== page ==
The Chapter House of St Paul’s Anglican Cathedral was constructed in the late nineteenth century and is located above the gateway that opens between Flinders Lane and Chapter House Lane. It was designed by prominent Melbourne architect Joseph Reed. The Chapter House has served as a meeting place for the cathedral chapter and other community organisations, as well as a venue for lectures and exhibitions. The building also has particular meaning to LGBTIQ+ communities as the site of the founding of the Campaign Against Moral Persecution in Victoria, later Society Five.
The Anglican church in Victoria has a long tradition of liberal attitudes, and in the 1970s, the Chapter House played an important part in Melbourne’s queer history. In September 1970, a small group in Sydney decided it was time for homosexuals to start speaking up for themselves. They called their group the Campaign Against Moral Persecution (CAMP). The name was a play on the word ‘camp’, which many homosexuals (women and men) used to refer to themselves at that time. When an article about CAMP appeared in The Australian in September 1970, the response was electric. Press, radio and television clamoured to interview them. It became clear that this was something homosexuals all over Australia had been waiting for. Many wrote excitedly to the CAMP’s post office box asking how they could be involved.
It soon became clear that there was a need for branches in other cities. In November 1970, CAMP’s Sydney founders sent David Widdup, one of their earliest and most enthusiastic supporters, to establish a branch of CAMP in Melbourne. He contacted local supporters to arrange a meeting. Among them was Anglican clergyman David Conolly, who was well connected to Melbourne’s Anglican community, including the administrators of St Paul’s Cathedral. He gained permission for the group to use the Chapter House for its inaugural meeting.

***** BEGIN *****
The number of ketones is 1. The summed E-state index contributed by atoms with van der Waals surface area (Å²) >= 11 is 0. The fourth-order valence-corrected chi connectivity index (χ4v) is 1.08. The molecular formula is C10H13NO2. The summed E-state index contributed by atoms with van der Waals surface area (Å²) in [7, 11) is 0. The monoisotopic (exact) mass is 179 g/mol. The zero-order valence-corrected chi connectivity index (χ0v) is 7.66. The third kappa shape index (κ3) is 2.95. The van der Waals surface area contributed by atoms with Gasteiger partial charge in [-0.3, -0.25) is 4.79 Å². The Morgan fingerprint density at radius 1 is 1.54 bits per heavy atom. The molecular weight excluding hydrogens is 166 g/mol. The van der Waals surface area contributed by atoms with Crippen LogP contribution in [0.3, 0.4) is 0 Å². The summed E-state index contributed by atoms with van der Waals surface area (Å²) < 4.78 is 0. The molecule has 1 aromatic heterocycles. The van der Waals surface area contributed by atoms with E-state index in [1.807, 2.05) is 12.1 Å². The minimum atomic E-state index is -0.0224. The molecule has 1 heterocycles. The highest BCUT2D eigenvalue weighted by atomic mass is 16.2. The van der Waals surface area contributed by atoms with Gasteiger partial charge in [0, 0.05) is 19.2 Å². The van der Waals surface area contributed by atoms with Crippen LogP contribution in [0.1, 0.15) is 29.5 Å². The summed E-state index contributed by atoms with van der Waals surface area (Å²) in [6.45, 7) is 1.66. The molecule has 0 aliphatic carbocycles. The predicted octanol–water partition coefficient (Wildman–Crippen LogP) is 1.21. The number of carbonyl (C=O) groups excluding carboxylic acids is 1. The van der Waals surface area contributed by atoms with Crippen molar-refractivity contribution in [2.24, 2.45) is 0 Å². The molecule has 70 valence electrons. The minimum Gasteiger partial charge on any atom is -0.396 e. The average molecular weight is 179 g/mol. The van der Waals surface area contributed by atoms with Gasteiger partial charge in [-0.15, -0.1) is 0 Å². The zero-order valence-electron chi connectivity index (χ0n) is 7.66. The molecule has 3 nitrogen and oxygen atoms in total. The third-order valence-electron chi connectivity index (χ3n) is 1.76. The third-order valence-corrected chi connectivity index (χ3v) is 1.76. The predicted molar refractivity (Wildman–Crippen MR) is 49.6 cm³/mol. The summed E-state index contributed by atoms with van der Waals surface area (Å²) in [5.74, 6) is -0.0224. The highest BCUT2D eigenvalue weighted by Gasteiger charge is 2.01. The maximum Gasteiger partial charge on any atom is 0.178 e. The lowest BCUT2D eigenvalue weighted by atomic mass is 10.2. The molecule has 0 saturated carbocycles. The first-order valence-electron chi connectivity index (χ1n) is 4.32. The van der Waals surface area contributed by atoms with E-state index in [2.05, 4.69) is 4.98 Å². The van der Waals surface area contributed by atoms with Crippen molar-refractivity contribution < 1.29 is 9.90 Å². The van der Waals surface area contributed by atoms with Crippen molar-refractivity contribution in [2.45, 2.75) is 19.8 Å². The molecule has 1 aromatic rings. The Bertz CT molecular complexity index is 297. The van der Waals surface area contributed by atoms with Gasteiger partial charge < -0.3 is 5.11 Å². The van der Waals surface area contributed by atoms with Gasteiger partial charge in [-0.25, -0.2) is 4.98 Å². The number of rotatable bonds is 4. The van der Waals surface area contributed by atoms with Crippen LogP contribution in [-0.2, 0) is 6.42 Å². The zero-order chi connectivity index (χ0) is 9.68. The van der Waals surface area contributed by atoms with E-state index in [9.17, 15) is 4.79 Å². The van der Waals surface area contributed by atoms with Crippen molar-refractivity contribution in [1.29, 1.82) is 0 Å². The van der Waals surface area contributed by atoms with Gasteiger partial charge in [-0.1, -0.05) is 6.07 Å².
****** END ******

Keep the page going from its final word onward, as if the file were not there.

It was there in November 1970 that around 40 people gathered to form a Victorian branch of CAMP, which was later named Society Five. Male and female co-chairs were elected, as well as an interim committee.
The group planned a program of social events to be held in members’ homes. The Chapter House had served its purpose and the committee and members took responsibility for future meetings – first in private houses and then in various headquarters in and around Melbourne’s CBD.
It was a modest start, but for the next 18 years, until it folded in 1988, the organisation served as an important voice, support service, and haven for homosexual men and women.
Victorian Heritage Register, St Pauls Cathedral Precinct (VHR H0018)
‘Chapter House, St Pauls’, Victorian Heritage Database, https://vhd.heritagecouncil.vic.gov.au/places/9830, accessed 21 September 2020.
Graham Willett, Living Out Loud: A History of Gay and Lesbian Activism in Australia, Allen and Unwin, St Leonards, New South Wales, 2000, pp. 40-41.
Graham Willett, ‘Society Five’, in Graham Willett, Wayne Murdoch and Daniel Marshall (eds), Secret Histories of Queer Melbourne, Australian Lesbian and Gay Archives, 2011, pp. 109-111.